Auction puts property back onto tax rolls

ALBANY HERALD EDITORIAL: Auctioning unused and unneeded city property make good business sense

Albany city officials got some good news this week, about $566,000 worth.

That’s how much money four city properties — including the defunct L’Jua’s restaurant on Radium Springs Road — attracted in an online auction that the city participated in on Wednesday.

Provided that the bidders come through with the funds and also provided that the Albany City Commission votes to accept the bids, the four pieces of property, including two prime retail locations in the 704 Radium Springs Road restaurant and the community police center on Dawson Road, will return to tax rolls.

That’s a double win for Dougherty County and Albany taxpayers, especially when you consider the fact that the city may break even, or come close to it, on expenses it incurred in connection with L’Jua’s. Preliminary estimates we got Friday indicate that will be the case with the $205,000 bid for the property that had already been passed over in a previous auction.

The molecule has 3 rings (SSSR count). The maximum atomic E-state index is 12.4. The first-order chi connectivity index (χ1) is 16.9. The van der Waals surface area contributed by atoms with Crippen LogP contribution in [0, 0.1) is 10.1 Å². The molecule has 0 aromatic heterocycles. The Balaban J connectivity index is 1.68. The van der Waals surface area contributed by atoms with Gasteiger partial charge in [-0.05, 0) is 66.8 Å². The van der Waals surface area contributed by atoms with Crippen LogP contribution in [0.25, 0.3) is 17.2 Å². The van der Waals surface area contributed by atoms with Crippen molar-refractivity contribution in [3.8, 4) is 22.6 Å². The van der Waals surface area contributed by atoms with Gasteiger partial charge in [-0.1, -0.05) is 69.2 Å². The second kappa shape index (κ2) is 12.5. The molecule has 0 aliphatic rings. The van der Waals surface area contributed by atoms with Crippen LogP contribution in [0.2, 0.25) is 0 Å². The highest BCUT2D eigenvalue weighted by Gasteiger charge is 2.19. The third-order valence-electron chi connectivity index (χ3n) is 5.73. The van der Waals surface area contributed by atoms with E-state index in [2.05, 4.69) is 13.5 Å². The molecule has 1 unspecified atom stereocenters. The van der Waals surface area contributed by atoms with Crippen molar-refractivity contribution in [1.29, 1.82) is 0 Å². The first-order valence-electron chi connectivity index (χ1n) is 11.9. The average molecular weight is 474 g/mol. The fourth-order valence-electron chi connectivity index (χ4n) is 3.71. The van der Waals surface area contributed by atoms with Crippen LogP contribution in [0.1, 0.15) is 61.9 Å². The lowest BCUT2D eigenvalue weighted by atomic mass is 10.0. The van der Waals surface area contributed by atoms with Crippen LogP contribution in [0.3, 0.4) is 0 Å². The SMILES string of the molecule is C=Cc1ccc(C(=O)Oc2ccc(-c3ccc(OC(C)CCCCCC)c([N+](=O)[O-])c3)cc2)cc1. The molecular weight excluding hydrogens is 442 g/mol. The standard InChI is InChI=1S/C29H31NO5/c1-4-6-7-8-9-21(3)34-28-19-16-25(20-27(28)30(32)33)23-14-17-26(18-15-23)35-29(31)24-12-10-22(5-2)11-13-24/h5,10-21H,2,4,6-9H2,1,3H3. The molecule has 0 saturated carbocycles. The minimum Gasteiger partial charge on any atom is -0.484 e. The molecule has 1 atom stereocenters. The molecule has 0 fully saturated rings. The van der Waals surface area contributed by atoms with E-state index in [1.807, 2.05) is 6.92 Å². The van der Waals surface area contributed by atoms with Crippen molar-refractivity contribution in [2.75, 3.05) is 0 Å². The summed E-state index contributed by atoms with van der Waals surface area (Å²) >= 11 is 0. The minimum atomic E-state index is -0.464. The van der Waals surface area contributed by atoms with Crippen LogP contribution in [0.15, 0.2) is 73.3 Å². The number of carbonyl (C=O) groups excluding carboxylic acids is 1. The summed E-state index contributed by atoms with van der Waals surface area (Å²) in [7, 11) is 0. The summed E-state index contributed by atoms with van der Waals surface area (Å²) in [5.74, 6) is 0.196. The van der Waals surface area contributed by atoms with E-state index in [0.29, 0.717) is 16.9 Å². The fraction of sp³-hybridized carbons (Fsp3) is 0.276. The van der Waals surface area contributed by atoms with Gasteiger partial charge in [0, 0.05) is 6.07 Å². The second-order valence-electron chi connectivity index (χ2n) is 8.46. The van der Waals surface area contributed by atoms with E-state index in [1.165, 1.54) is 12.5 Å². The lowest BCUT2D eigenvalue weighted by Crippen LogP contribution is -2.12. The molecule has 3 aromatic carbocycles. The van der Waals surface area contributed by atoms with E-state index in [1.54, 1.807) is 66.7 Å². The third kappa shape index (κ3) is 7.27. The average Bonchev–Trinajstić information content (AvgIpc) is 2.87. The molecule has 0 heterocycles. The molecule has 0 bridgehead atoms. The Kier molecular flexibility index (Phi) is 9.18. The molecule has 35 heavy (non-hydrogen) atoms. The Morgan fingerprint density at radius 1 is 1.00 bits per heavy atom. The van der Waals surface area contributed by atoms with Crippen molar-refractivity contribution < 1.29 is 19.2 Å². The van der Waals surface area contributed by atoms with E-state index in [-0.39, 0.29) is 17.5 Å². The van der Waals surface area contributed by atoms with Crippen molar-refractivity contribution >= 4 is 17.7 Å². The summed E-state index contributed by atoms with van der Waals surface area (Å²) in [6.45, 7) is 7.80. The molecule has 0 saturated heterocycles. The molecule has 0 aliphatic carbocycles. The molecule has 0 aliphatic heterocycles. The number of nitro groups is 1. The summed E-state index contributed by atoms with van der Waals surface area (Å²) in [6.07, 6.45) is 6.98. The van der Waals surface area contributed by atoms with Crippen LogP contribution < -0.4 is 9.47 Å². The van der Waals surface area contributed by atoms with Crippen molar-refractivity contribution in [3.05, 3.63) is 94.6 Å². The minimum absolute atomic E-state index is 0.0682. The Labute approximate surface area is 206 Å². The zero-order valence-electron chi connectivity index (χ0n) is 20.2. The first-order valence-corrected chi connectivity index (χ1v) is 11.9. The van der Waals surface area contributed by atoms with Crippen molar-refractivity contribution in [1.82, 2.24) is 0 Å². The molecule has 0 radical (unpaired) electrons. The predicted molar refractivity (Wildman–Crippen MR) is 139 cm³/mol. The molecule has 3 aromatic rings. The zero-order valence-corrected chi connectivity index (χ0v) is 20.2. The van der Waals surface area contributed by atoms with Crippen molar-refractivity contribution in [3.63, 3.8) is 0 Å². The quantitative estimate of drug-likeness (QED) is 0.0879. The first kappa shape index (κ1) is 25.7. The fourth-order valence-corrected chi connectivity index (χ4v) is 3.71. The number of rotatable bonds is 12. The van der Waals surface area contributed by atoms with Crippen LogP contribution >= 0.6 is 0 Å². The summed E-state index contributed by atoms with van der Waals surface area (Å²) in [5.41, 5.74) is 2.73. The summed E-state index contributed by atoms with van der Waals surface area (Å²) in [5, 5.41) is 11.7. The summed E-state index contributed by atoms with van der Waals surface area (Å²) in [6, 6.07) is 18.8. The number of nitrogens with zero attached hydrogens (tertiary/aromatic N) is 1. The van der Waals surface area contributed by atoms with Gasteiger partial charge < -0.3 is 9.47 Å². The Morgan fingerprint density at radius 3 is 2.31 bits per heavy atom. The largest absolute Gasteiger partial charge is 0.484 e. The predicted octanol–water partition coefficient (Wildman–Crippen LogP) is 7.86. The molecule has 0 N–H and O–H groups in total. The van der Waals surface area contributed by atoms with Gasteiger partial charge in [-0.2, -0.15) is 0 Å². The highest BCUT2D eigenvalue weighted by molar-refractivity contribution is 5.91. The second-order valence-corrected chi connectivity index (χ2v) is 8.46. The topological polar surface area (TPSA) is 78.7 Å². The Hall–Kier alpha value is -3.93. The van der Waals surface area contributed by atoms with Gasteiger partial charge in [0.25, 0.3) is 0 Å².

In addition, the city received a $91,000 bid for a little more than 30 acres of land off Lockett Station Road, and $90,000 for more than 14 acres of land off Westover Boulevard. The seldom used Albany Police Department community precinct building at 2201-2223 Dawson Road pulled in a $180,000 bid.

“I’d say we did pretty good,” City Manager James Taylor told The Herald after the final bid numbers came in. “This is the first time we’ve used this bid process, and it turned out to be fantastic. We got bids from all over the country.”

We agree. The city certainly didn’t need to get into the restaurant business and a community police station that is unused doesn’t do much to help the community. Moving four unneeded properties from public non-use at taxpayers’ expense to private use that can share some of the financial burden with those taxpayers is a good move all around.

The Albany Herald Editorial Board